Not Without You: The Commitment to Unity

“Now in giving these instructions I do not praise you, since you come together not for the better but for the worse. For first of all, when you come together as a church, I hear that there are divisions among you, and in part I believe it. For there must also be factions among you, that those who are approved may be recognized among you. Therefore when you come together in one place, it is not to eat the Lord’s Supper. For in eating, each one takes his own supper ahead of others; and on is hungry and another is drunk” (1 Corinthians 11:17–21).

Here we see the apostle Paul talking about the grave necessity of unity within the Body of Christ. This group of Corinthian believers was gathering for a time of worship and thanksgiving in the presence of God, yet something was occurring in their midst that was displeasing to the Lord.

Paul continued, “For I received from the Lord that which I also delivered to you; that the Lord Jesus on the same night in which He was betrayed took bread; and when He had given thanks, He broke it and said, ‘Take, eat; this is My body which is broken for you; do this in remembrance of Me’” (1 Corinthians 11:23–24).

Paul begins contrasting the heart of Christ with the selfishness of the Corinthian fellowship. He was saying, “This is not what the worship of God is supposed to look like. When you come together, I want you to remember how the Lord Jesus took the cup and said, ‘This cup is the new covenant in My blood. This do, as often as you drink it, in remembrance of Me’” (1 Corinthians 11: 25).

In contrast to the Corinthian church, Christ was willing to be broken and poured out for the sake of other people. The fellowship that Christ is looking for in His Church is found when we begin to ask, “Is there anybody I can allow myself to be broken for?”

“As often as you eat this bread and drink this cup, you proclaim the Lord’s death till He comes” (1 Corinthians 11:26).

There is power in that proclamation. There is power when we as the Church of Jesus Christ turn away from focusing on our own problems and needs and instead look to the needs of one another. The fellowship that Christ is looking for in His Church is found when we begin to ask, “Is there anybody I can allow myself to be broken for?” Now, I am not talking about everybody running around with $50 in his hand, looking for somebody to give it to. I am!talking about having a word for somebody who is discouraged; inviting somebody who looks lonely for a cup of coffee—being willing to have the plans of your day broken in order that you might be poured out for the sake of somebody else. Paul says, “If you do this, you become a proclamation of the Son of God who came to this earth and poured out His life for the sake of others.”

“Therefore whoever eats this bread or drinks this cup of the Lord in an unworthy manner will be guilty of the body and blood of the Lord” (1 Corinthians 11:27).

Many quote this verse with regard to people who have sin in their life yet they partake of the communion table. While it can have some application in that way, that is not the context in which Paul was speaking. He was talking about being given to one another in the Body of Christ just as Christ was for us. There is no such thing as “just me and God.” No, we are grafted into a body.

He went on to say, “Let a man examine himself, and so let him eat of the bread and drink of the cup. For he who eats and drinks in an unworthy manner eats and drinks judgment to himself, not discerning the Lord’s body. For this reason many are weak and sick among you, and many sleep. For if we would judge ourselves, we would not be judged” (1 Corinthians 11:28–31).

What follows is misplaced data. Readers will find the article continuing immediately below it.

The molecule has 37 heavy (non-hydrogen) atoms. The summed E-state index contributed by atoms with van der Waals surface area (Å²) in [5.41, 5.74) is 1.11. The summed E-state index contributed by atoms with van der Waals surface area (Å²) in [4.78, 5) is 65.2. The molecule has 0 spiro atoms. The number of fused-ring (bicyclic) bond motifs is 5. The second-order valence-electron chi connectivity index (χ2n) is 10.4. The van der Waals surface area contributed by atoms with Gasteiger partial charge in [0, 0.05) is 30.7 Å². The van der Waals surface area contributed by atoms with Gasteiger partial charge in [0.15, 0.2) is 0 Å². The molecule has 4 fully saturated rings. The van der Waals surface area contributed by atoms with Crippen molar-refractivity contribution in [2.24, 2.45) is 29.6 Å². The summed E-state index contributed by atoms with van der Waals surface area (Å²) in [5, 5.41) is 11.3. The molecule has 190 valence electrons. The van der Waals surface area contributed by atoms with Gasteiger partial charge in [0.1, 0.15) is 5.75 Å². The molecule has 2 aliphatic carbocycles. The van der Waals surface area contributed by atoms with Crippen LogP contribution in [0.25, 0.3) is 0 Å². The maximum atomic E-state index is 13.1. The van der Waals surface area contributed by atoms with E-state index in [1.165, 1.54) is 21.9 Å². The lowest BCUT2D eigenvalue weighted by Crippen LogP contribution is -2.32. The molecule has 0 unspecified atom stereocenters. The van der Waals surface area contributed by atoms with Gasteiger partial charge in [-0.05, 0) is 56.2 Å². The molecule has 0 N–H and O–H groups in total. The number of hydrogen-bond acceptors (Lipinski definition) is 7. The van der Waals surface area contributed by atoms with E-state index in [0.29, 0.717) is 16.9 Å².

An “unworthy manner” means coming to the communion table and partaking of the promise of the One who was given for us in totality, yet not realizing that we are called into that kind of fellowship with one another. This is the seriousness of being committed to one another in the Body of Christ. Failure to understand what it means to be part of the Lord’s body is the reason many are spiritually weak. There is no such thing as “just me and God.” No, we are grafted into a body. Casual interaction with one another is a good thing to a point, but the call of the Lord is into something deeper. You are exactly where God wants you to be! He set you where you are to glorify Him in the unique way that only you can.

Biblical unity requires that we learn to not merely tolerate each other but to actually esteem one another. Paul went on to say, “For as the body is one and has many members, but all the members of that body, being many, are one body, so also is Christ. For by one Spirit we were all baptized into one body—whether Jews or Greeks, whether slaves or free—and have all been made to drink into one Spirit” (1 Corinthians 12:12–13). In other words, there is one Church composed of people from different cultures, backgrounds, and socioeconomic states—people who are known and those who are not.

“For in fact the body is not one member, but many….If the ear should say, ‘Because I am not an eye, I am not of the body,’ is it therefore not of the body? If the whole body were an eye, where would be the hearing? If the whole were hearing, where would be the smelling? But now God has set the members, each one of them, in the body just as He pleased” (1 Corinthians 12:14–18).

You are exactly where God wants you to be! He set you where you are, to be what you are, to do what you do, to glorify Him in the unique way that only you can.

“The eye cannot say to the hand, “I have no need of you’; nor again the head to the feet, ‘I have no need of you.’ No, much rather, those members of the body which seem to be weaker, are necessary. And those members of the body which we think to be less honorable, on these we bestow greater honor; and our unpresentable parts have greater modesty” (1 Corinthians 12:21–23).